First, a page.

Blue-eyed, tattooed Justin Halas started his journey toward recovery right before Manatee County’s opioid epidemic furiously ramped up, responsible for taking with it hundreds of lives.
“But I’m telling you for a thousand percent fact I would be dead if I was still using because of what was going around,” the 34-year-old said. “I was looking for that kind of stuff.”
It began as polishing off his parents’ leftover alcohol at age 12, then drinking and smoking weed every day at 14. Then he got a hold of cocaine, acid and ecstasy. When Halas wasn’t homeless, he was in “trap motels” out of which drugs were sold. Accidents led him to prescription painkillers, and to heroin.
Over the past few years heroin has slowly become more and more responsible for overdose deaths in Manatee, with cocaine and fentanyl deaths also on the rise. The latest report from the Florida Department of Law Enforcement Medical Examiners Commission showed that last year, the drugs most responsible for overdose deaths in Manatee were cocaine and carfentanil, a fentanyl analog used as a large animal tranquilizer that can be 5,000 times stronger than heroin.
Never miss a local story.
“When I was on my last run on the street ... when I came out this time, I felt something different inside,” he said. “But at the same time there was no difference in my outside circumstance.”
He said that could have been “a guaranteed relapse.” He knows at least 40 friends that have died of drug overdoses.
“I always tell people that when I got the gift of desperation and finally had the willingness to seek out God, seek out help and take suggestions from people, that was the day my whole life changed,” he said.
Today, he paints a different picture. Still blue-eyed, still tattooed, but he has been sober for the past four years and now is accompanied by a constant beam of positivity that embodies his outreach program. For the past two years he has run the High on Jesus ministry, which is a blend of the 12-step program and the Bible.
“I would always try to fill that hole inside of me with money, or cars, or clothes, or women, or whatever it was working out,” he said. “And those all feel good temporarily, but still then it leaves you wanting more over and over again. So I found in doing this stuff what I’ve been looking for my entire life and you can get high on Jesus.”
The program once ran out of Harvest United Methodist Church, but due to financial difficulty he wasn’t able to continue his involvement with the program, on top of visiting the jail recovery pods and First Step’s Choices recovery program for men. After a six-month hiatus, his Friday night sessions are back — this time, out of a yoga studio.
“I don’t have a hell and brimstone message, you know what I mean? I go in there and I tell people, ‘You can change your life through this,’ ” he said.
Halas also works part-time at Bradenton’s Faith United Methodist Church as an outreach director.
“With all his tattoos and this and that, he’s an interesting guy,” said Pastor Gary Eldred. “Your first impression is, ‘Who is this guy?’ I’m pleased that the church has embraced him.”
The church hosts six Alcoholics Anonymous groups, but Eldred said the church wanted to help alleviate the opioid epidemic in Manatee County. Through his network of pastors, he found Halas.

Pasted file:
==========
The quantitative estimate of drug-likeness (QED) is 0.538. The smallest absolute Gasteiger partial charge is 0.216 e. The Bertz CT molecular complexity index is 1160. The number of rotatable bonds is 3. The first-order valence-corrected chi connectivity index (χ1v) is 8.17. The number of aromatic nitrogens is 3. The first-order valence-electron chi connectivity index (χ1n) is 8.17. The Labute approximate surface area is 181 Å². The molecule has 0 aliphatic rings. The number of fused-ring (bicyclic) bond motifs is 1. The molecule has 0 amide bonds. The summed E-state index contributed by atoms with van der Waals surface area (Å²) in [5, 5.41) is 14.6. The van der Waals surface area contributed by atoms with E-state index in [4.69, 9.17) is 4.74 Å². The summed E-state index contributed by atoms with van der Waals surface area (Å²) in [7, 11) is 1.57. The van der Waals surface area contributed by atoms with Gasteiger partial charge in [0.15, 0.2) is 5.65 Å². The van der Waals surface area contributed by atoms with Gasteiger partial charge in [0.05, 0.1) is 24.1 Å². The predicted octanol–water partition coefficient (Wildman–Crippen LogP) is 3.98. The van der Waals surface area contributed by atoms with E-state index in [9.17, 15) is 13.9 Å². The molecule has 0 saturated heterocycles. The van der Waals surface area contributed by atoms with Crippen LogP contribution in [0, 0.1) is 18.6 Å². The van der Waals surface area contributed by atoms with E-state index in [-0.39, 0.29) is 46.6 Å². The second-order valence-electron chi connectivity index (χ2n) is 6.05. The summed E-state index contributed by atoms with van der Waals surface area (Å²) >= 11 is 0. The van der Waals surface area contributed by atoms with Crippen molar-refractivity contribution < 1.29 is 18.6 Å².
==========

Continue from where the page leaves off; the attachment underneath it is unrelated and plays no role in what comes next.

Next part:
“He just has a powerful package to present,” he said.
The 34-year-old presents three commitments of his program: to Christ, to the 12-step program and to positivity.
“I’m just not about being sober. That’s just one level. Then I want to take you to the next level,” Halas said. “I want people to not only be sober, but to have true peace, true joy and to live a happy, successful life.”
Eldred said that although most of his congregation aren’t part of the “addiction community” themselves, the opioid epidemic has had a direct impact to their families or close friends.
“It really does come home to them,” he said.
Halas is in the midst of cultivating a new aspect of his services, which he calls Hand Up to Victory. When he got out of jail for the last time, he said that although his mindset had changed, the life waiting for him outside had not. There can be waiting lists to get into halfway houses, and resources to pay for these services aren’t readily available.
He wants to be the “hub” for addicts who need help getting into a halfway house, or need food or clothes. It doesn’t come cheap, which is why he’s asking for donations.
Brooks Jackson, who has over the past year-and-a-half attended Halas’ Friday evening sessions, now at Beyond the Mat Yoga in Bradenton, said he owes a lot to him and High on Jesus.
“He helped me figure out who I was underneath all the things I hid behind,” he said, first hearing Halas speak when he was involved with First Step’s Choices recovery program.
With his addiction to opioids like pills and heroin, Jackson never thought he would own a house, have a family or get a good job. He’s two-and-a-half years clean. He met his wife Christine because of the program, and they recently married.
He said that Halas’ words on faith were a “breath of fresh air,” and the sessions were something to look forward to, especially on a Friday night.
Anywhere from 20 to 30 people attend the weekly meetings, Halas said. They’re for recovering alcoholics, addicts or anyone looking for positive encouragement.
“I don’t really claim a denomination,” he said. “I’m just about Jesus.”
If you go
What: High on Jesus ministry
When: 7-8:30 p.m. Fridays
Where: Beyond the Mat Yoga, 5315 47th St. E., Bradenton
How to donate: Call 1-833-4HANDUP